Voltaire may not have actually said “I may not agree with what you have to say, but I will defend to the death your right to say it”, but it has nevertheless gained currency as not just an elegant and fitting encapsulation of his own views, but as the most perfect statement and explanation of the principle in general. As such, this quote, along with Voltaire’s wider writings on free speech, warrants a place up there with Milton in the polemical section of the free speech canon.
An honorable mention must go to Tom Paine, the Anglo-American revolutionary, activist and all-round trouble-maker, whose polemics attacking religion, monarchy, slavery, among other deserving targets, often touch on issues of free speech.
Paine no doubt took satisfaction in seeing some of what he so vigorously argued for codified in the American Constitution with the passing of the First Amendment in 1791. This emphatically states: “Congress shall make no law … abridging the freedom of speech, or of the press; or the right of the people peaceably to assemble, and to petition the Government for a redress of grievances.” A legal document is strange inclusion in a literary canon, but as free speech is a legal issue as well as a philosophical and a literary issue, space should be made for these fine words. Perhaps, if we are being a little more expansive, we might also include England’s Bill of Rights 1689 which granted “freedom of speech in parliament”, and Article 19 of the Universal Declaration of Human Rights, but if forced to pick one legal text, I would go with the US Constitution.
So much for free speech in philosophy, polemic, and law, what about the novel? Two novels stand out for inclusion in my opinion. George Orwell’s 1984 is an eerie evocation of what life would be like in a society with totalitarian levels of censorship. So eerie, in fact, that as Christopher Hitchens commented on visiting the world’s most totalitarian and censorious country, North Korea, it is almost as if Kim Il-Sung read the book and thought “Hmmm … Lets see if we can make this thing work”. The coining of terms like “newspeak” and “doublethink” alone merit the novel a place, and in any case one can hardly exclude Orwell from a free speech canon. (I am told that Arthur Koestler’s Darkness at Noon is similarly unexcludable, but as I haven’t actually read it, I’ll only grant it provisional status…)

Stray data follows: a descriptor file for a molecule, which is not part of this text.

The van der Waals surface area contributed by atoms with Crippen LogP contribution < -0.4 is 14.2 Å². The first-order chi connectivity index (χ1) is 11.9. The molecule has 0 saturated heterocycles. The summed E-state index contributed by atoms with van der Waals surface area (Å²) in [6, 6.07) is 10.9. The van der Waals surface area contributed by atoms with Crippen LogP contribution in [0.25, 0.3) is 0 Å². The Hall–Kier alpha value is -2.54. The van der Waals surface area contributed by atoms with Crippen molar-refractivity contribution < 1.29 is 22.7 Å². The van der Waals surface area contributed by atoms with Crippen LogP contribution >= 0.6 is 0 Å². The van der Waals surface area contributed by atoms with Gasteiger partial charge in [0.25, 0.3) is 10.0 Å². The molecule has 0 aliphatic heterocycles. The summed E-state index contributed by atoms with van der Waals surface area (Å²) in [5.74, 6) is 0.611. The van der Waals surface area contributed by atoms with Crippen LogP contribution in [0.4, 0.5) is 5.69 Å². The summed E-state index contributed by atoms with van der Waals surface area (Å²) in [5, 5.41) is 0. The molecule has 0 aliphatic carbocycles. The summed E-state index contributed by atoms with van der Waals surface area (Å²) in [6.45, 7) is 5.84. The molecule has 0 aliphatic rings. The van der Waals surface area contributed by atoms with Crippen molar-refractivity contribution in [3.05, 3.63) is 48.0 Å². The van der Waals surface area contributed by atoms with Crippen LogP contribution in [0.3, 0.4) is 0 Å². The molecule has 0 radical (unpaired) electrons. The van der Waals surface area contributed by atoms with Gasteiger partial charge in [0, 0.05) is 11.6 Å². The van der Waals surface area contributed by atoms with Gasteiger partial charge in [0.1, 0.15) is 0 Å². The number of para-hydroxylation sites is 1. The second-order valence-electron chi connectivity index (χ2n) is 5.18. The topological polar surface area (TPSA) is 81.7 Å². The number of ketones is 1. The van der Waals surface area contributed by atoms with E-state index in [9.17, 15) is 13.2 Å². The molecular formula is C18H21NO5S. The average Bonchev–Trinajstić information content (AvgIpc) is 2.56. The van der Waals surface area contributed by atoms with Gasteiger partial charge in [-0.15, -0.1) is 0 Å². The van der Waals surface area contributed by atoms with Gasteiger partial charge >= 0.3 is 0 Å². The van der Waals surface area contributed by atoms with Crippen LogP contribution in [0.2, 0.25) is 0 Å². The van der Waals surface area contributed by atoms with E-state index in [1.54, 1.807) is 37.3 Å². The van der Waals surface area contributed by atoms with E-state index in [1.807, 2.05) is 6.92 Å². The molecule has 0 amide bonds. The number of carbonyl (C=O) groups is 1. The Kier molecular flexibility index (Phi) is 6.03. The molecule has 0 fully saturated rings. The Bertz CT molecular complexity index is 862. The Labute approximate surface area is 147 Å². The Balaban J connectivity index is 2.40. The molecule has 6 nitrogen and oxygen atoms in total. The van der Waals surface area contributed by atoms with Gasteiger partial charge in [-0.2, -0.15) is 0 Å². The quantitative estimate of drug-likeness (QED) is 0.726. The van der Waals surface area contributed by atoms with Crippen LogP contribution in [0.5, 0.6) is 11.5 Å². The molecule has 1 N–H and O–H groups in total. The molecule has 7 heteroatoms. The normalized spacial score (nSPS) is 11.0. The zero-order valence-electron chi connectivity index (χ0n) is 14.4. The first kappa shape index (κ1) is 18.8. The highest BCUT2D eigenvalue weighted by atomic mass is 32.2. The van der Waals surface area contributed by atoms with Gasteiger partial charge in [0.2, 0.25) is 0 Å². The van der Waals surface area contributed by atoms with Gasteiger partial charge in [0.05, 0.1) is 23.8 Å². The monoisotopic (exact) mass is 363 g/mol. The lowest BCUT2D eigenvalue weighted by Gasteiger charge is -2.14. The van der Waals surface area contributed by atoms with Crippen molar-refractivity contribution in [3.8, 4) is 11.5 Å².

The other book crying out for inclusion, especially and largely because of its tumultuous history, is Salman Rushdie’s The Satanic Verses. Taking its title from the pagan verses alleged to have been temporarily included in the Qur’an by the Prophet Muhammad, the book ostensibly tells the story of two Indian expatriates living in England, but interlaced with this narrative are a series of dream sequences alluding to the aforementioned pagan verses. Muhammad, reimagined as Mahound, a pejorative variant of the Prophet’s name, is envisioned to have renounced Allah in favour of the old polytheistic deities for political reasons, whilst his wives become the prostitutes of a brothel in Mecca.